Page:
As I was working on my memoir, Ragdoll Redeemed, I discovered that writing a memoir changed my psyche first and my heart second—and I believe it can have this positive result for everyone.

First, your mind has to dig around like you’re scavenging through an old treasure chest. Some of the “treasures” are pretty, some are ugly and worn, some are very badly tattered and some are even stinking from being concealed for so long.

But if you rummage long enough, writing a memoir is healing. While not meant to be therapy, the process of writing or revealing one's story can be quite therapeutic. Writing slows down the telling of one's story like watching a movie in slow motion.

For example, I was in a writing group with a friend that I had been close to over thirty years. I thought that she knew everything there was to know about me. Over the years, having told her all of my “stories”, I worried that the re-telling would bore her, but as we continued in the writing group she would remark, “Wow, Dawn, I didn't know that incident was so heartbreaking for you. You always seemed so strong when talking about those situations.”

I was taken aback that she didn't know how much I had been hurt back then. Yet, looking back, I could see how glibly I used to convey my stories. I would truncate my feelings, but other times, I abbreviated my words so I would not have to feel the depth of my sorrow. How could she have known?

Through writing and sharing my memoir, I came to understand that my previous accounts were like showing the previews of a major motion picture without connecting the story lines. Writing slows down the narrative beyond just the bold captions. Through writing, one has to add and expand on the colors and the textures, and supply details that create a coherent, integrative life story. This slowing down process changes how you think and how you see yourself in the context of what happened.

Untold stories can imprison memories, creating a lack of coherence and an ongoing sense of not being seen or heard. Writing a memoir — telling our stories creates a sense of integrative coherence and connection.

After all, we are talking about our life. It is our life and our unique story. If we don't honor that exclusive story, the story that can only be produced by our remembrances, then who else will? Who else will honor you?

When we write our memoir, we journey to our heart, which changes us in unexpected ways—how we think, feel, and react to the past. We grow and expand with each memory that we pluck from the treasure chest regardless of its condition.

The pieces we find in our memory chest are part and parcels of the who that we have become. If we are lucky enough to be supported through our memoir journey by a writing group, we will be held, nurtured and witnessed in unimaginable ways. Start your memoir journey now, and reap the riches of self-discovery.

Dawn Novotny.jpgDAWN DELISA NOVOTNY, MSW, LCSW, MTS, CDP, CP, is a clinician, teacher, author, spiritual director, and national workshop leader with a private practice in Sequim, Washington. Novotny holds a master’s degree in clinical social work. She completed a post-graduate program in Spiritual Direction sponsored by the Jubilee Community for Justice and Peace and the Vancouver School of Theology. She was an adjunct professor at Seattle University and past instructor at Peninsula Community College. She is a nationally certified psycho-dramatist and completed the advanced Internal Family Systems training in 2004.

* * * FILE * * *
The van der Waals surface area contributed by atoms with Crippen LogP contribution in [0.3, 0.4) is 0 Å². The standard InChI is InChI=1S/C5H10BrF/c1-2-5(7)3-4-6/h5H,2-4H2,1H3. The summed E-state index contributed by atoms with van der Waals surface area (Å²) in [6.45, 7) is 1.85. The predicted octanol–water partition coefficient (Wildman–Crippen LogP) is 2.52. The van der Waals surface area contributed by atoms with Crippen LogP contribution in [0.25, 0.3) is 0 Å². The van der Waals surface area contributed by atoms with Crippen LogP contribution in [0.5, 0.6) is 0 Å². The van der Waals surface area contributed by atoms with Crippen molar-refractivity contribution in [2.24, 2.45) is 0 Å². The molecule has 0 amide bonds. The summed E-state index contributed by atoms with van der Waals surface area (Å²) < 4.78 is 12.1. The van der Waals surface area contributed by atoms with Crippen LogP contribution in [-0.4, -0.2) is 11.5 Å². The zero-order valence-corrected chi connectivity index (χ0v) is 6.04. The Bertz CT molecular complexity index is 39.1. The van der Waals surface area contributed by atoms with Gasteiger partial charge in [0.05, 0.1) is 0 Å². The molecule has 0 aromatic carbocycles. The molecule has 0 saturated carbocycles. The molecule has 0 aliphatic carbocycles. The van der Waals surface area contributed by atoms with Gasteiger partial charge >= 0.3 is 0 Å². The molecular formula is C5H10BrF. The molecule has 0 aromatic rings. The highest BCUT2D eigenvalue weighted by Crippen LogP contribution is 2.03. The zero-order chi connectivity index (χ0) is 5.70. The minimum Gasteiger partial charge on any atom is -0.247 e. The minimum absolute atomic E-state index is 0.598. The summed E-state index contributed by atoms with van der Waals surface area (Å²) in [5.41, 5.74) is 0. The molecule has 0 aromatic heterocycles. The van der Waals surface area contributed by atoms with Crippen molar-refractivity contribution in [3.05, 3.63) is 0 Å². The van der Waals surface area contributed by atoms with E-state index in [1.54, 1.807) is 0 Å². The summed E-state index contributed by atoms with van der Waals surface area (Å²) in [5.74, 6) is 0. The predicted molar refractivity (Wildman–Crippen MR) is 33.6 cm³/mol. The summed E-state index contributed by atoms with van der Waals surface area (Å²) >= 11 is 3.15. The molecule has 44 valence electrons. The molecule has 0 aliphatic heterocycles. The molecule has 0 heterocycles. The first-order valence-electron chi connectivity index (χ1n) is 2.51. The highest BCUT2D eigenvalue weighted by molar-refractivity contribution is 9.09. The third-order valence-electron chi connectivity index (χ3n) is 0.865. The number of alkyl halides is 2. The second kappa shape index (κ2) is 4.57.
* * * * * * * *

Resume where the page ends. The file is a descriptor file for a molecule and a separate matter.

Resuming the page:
Have you considered writing a memoir? The stories and lessons of your life matter — certainly to you, but perhaps also to others who can learn from your experiences. There are tons of resources available to help you with the process of memoir-writing. If you're interested, email me and I'll share some suggestions. In the meantime, consider picking up Dawn's Memoir, Ragdoll Redeemed, available at bookstores and at Here's the back-cover description of the book; click on the cover image to buy at Amazon:
In 1963, Dawn Novotny was seventeen. She thought God had finally come through for her. Out of nowhere appeared her dashing Prince Charming. Married within three months, she was sure this was redemption for her rag doll beginnings. Though she had lived in the shadow of illegitimacy, poverty, and physical and sexual abuse, she was sure she would prove worthy to her groom. After all, she had remained a virgin. How was she to know that he expected her to be an aggressive sexpot, or “whore,” as he put it, modeled after the persona of his famous stepmother, Marilyn Monroe? Thus began Dawn's ill-fated effort to compete with the sexual image of Marilyn. Divorced after two years, she though of herself as “used goods.” Ironically, she reacted by becoming exactly what Joey had wanted her to be–an alcoholic and a sex object, not only in men's eyes but in her own.

Greenville, Texas
I Was Just Thinking . . . 
Legal Blog: Real Estate Law Blog
Twitter: @LauraMcMom
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Book Review (& FREE BOOK): Need You Now by Beth Wiseman

When everything that matters most to you seems to be falling apart, where do you turn?